If you like this post, please share:

If you liked this post, please share:

Those of you who know me may be surprised to learn that I’m an introvert.

Which doesn’t mean that I don’t like people or can’t talk to them.  It just means that I don’t need that type of interaction to feel energized.

As I head to the Healthcare Design Expo & Conference in Orlando, Fla., this weekend, I’m looking forward to sharing and interacting with a lot of different people. But it is something I consciously work hard at doing.

Just Do It

Years ago when I was a young editor at Contract magazine attending my first Neocon at The Merchandise Mart in Chicago, I was given the assignment of going into multiple showrooms filled with people I didn’t know, finding the president of the company, introducing myself, and having a conversation.

An introvert’s worst nightmare.

And yet, I learned how to do it, and have become good at talking to the people standing in exhibit booths or showrooms at trade shows — whether I know them or not.

“How’s the show going for you?”

“What new products are you showing?”

“How’s business been for you this year?”

Be Intentional

Now when I go to healthcare and design industry conferences, I usually know a lot of people. But I often sit in presentation sessions or at lunch tables next to people I don’t know.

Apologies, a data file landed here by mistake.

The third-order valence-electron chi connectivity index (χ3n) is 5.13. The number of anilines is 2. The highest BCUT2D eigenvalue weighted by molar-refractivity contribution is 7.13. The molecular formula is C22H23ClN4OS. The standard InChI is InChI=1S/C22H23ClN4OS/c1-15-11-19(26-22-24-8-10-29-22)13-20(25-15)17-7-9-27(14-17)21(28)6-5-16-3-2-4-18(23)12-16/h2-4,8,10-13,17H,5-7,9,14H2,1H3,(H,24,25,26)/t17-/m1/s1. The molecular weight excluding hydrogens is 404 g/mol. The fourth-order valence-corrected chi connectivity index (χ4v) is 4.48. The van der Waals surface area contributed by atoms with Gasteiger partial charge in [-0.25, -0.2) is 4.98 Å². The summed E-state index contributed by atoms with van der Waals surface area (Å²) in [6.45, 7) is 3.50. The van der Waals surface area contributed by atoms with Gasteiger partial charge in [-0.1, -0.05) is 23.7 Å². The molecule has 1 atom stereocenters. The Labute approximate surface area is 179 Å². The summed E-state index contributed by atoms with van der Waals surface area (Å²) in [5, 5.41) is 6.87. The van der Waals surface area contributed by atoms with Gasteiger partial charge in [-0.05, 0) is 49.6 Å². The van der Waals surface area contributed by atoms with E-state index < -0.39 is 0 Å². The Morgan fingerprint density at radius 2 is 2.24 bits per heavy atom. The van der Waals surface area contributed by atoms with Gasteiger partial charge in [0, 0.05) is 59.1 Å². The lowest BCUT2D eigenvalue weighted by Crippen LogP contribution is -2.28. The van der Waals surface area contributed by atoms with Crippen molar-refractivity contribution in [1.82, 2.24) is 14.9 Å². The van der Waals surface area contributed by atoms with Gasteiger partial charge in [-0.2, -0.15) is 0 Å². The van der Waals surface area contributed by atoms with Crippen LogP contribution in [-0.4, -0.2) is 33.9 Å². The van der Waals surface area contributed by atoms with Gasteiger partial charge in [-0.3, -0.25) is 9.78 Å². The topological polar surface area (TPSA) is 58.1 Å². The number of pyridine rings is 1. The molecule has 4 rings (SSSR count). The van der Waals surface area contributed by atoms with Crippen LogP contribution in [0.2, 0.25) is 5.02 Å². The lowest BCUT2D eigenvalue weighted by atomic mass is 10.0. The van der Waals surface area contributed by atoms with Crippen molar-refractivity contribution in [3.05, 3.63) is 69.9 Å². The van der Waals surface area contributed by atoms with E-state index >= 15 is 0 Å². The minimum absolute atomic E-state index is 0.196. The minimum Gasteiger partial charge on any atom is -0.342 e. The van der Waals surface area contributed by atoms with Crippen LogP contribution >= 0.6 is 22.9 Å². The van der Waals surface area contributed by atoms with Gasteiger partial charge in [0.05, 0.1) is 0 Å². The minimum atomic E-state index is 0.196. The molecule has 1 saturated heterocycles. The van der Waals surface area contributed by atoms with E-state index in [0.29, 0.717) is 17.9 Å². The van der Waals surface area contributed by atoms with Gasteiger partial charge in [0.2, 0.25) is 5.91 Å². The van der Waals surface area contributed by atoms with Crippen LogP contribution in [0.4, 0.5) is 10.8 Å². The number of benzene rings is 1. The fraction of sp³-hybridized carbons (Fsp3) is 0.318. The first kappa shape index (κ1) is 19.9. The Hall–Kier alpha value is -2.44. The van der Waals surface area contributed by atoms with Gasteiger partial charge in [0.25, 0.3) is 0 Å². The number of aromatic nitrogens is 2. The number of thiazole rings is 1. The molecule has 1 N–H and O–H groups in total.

Besides the usual “where are you from, who do you work for,” I ask other questions to get them talking.

“Have you ever been to this conference before?”

“What sessions have you been to that have been interesting? What was interesting about them?”

“Which session are you going to next? What do you hope to learn?”

“What’s the coolest thing you’re doing now?”

That last question I got from healthcare consultant Mary Malone, who served on The Center for Health Design’s board for a number of years. The great thing about it is that it’s a question that can be answered from a business or personal perspective.

Asking questions to people you don’t know in business and social situations is a skill that few people have. Most are more comfortable talking about themselves.

And it might be easier for us introverts to ask the questions and let the others talk. Listening is also important.

But it’s nice to be asked questions, too.

Want More?

Check out these articles:

“What is Active Listening?  Here are 6 Phrases to Demonstrate It,” by Amanda Zantal-Weiner on HubSpot.

“5 Strategies for Becoming a Better Conversationalist,” by author and entrepreneur Michael Hyatt.

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Sara_Marberry_Sq

Sara Marberry, EDAC, is a healthcare design knowledge expert, thought catalyst, and strategic marketing and business development consultant. The author/editor of three books, Sara writes and speaks frequently about industry trends and evidence-based design. She can be reached at sara@saramarberry.com.

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